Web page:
Wednesday, February 18, 2015


That's what economics calls services that business doesn't pay for. Katherine Paul has an excellent article at Common Dreams called Who should clean up Big Ag's mess?
An excerpt from the opening of the article should suffice to get you over there to read it:
A “Cow Palace” in Washington State threatens public health with its acres of untreated animal waste.
A city in Iowa spends nearly $1 million a year to keep illness-causing nitrates, generated by farm runoff, out of public drinking water.
And who can forget the plight of Toledo, Ohio, residents whose water last summer was so contaminated by farm runoff that they couldn’t even bathe in it, much less drink it?
For decades, America’s chemical-intensive, industrial farming operations have spewed nitrates and other toxic chemicals, animal waste, ammonia, antibiotics, carbon dioxide, nitrous oxide and methane gases into public air, waterways and communities.
How do they get away with it? Largely because lobbyists have seen to it that Big Ag is exempt from many of the rules and regulations that other industries, and even municipalities, are required to follow under the Clean Air Act (comments on exemptions here), the Clean Water Act (comments on exemptions here), the Resource Conservation and Recovery Act (RCRA), the Safe Drinking Act, and others.

Monday, February 16, 2015

Landrace Preservation

Landraces of Andean maize
credit: Karl Zimmerer, Penn State

Science Daily is reporting that what is left of the world's crop diversity is being held by small farmers--that is, farmers who hold between three and seven acres (1-3 hectares) of land.
To quote from the Penn State news release:
What the census shows is that small farmers, in many cases women, are the ones preserving landraces of food crops. A landrace is a locally adapted, traditional variety of a domesticated species. Depending on the crop, farmers may plant anywhere from one to 15 different landraces. While the livelihoods of small land users are often precarious, these landraces provide vital farm and food resources.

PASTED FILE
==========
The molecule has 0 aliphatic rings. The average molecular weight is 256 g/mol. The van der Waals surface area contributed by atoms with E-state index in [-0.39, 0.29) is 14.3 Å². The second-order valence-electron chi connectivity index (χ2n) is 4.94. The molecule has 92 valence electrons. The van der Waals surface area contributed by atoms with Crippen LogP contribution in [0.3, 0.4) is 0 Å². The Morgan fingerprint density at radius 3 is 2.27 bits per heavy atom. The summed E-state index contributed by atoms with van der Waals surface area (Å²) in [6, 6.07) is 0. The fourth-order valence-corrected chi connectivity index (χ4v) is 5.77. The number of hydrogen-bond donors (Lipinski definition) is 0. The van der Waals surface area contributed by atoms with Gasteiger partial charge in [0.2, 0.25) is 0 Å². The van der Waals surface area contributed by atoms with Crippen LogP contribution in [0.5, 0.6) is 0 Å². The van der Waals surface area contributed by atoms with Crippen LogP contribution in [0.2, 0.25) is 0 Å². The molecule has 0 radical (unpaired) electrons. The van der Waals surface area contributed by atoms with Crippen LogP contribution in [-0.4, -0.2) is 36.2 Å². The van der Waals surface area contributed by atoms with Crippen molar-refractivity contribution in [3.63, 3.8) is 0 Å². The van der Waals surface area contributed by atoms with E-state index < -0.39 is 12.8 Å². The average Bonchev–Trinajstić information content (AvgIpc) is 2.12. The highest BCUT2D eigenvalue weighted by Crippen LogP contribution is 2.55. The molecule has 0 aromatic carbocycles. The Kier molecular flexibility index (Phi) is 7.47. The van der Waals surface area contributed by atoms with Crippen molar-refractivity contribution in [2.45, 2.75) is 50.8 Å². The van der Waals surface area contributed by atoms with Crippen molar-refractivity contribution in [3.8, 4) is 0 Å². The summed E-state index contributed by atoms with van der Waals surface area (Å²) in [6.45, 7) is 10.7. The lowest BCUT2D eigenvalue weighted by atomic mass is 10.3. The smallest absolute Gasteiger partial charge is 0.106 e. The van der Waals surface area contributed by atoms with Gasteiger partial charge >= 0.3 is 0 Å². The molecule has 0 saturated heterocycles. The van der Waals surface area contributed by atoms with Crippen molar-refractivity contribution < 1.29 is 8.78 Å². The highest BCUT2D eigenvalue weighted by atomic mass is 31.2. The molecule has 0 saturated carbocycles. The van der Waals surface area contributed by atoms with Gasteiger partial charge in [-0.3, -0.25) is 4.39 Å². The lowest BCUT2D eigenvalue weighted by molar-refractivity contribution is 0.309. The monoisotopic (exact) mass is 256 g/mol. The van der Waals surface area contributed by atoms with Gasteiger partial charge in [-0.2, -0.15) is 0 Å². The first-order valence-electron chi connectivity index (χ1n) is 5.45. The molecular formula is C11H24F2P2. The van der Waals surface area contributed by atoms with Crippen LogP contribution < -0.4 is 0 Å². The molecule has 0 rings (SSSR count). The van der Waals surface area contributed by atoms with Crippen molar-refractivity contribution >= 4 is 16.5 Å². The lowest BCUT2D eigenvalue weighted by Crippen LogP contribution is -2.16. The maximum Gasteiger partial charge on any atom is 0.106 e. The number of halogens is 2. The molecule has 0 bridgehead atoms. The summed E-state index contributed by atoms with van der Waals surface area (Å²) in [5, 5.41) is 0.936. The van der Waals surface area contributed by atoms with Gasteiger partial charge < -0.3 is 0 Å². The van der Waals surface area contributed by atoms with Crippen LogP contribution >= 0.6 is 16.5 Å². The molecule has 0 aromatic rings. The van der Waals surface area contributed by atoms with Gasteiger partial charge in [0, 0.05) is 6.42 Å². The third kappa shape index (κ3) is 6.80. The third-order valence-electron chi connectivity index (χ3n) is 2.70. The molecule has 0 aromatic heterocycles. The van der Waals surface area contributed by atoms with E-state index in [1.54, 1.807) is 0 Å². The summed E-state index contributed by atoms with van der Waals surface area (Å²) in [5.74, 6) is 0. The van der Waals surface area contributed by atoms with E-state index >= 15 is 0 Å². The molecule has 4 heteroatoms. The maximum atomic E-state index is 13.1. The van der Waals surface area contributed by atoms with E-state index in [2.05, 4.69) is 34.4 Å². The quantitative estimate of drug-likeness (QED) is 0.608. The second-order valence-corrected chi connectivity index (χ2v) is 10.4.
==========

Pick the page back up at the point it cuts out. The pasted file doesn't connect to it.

Small farmers tend to plant different landraces in the same field, encouraging hybridization. Maize, for example, hybridizes quite easily, while potatoes do not. This means a farmer may plant 3 or 4 landraces of maize, but up to 30 or more landraces of potatoes.
But the landraces are not just preserved by farmers in remote rural areas. Frequently they are found also in peri-urban areas--where people live near, and depend upon urban areas--where people are growing local food for local consumption.
The press release alone makes for fascinating reading, and leaves us with some hope for the diversity of foods.

Tuesday, February 3, 2015

Plus ça Change c'est la même chose. CBC news is reporting that, while we may think that infant and toddler foods are made to the highest nutritional standards, in fact, they are still being made to shape tastes as the kids grow up. As the article puts it: "The sodium concentration in infant and toddler savory snacks in the latest study was comparable to plain salted potato chips." Are we surprised? We shouldn't be. This first came up back in the 1960s, with exactly the same problems, for exactly the same reasons, and with exactly the same defense.

Monday, February 2, 2015

American Samoa Crosses Their Collective Fingers

Hoping that the next scheduled cargo ship from the US arrives February 2nd. Apparently a dispute between dock workers and their employers at US ports has left Samoa concerned about their food supply.
Radio New Zealand reports:
American Samoa is beginning to feel the effects of shipping delays due to a work slowdown as union negotiations are underway in the United States.
The last food freighter that brought essential food supplies was four weeks ago and most stores have run out of eggs and milk.
Fresh produce is also in short supply driving up the prices of what's available with one store in the Tuala-uta area selling a single tomato for more than $2.
The Manager of the School Lunch Program Christine Fualaau says they have enough supplies for the 18,000 students at the moment but if there's any further delays they will run out.
Ms Fualaau says they bought milk from local suppliers anticipating delays.
She says they have enough to tide them over until the arrival of the next freighter set for February 2.
For produce the school program is using local vegetables and fruits.
The shipping delays have also postponed the start of production at the new Samoa Tuna Processors cannery.
 A similar problem is occurring in Canada's North; CBC is reporting that prices are so high, and the government of Stephen Harper's response has been so ill-thought-out, that they are now trying a boycott of the Northwest Company's grocery stores.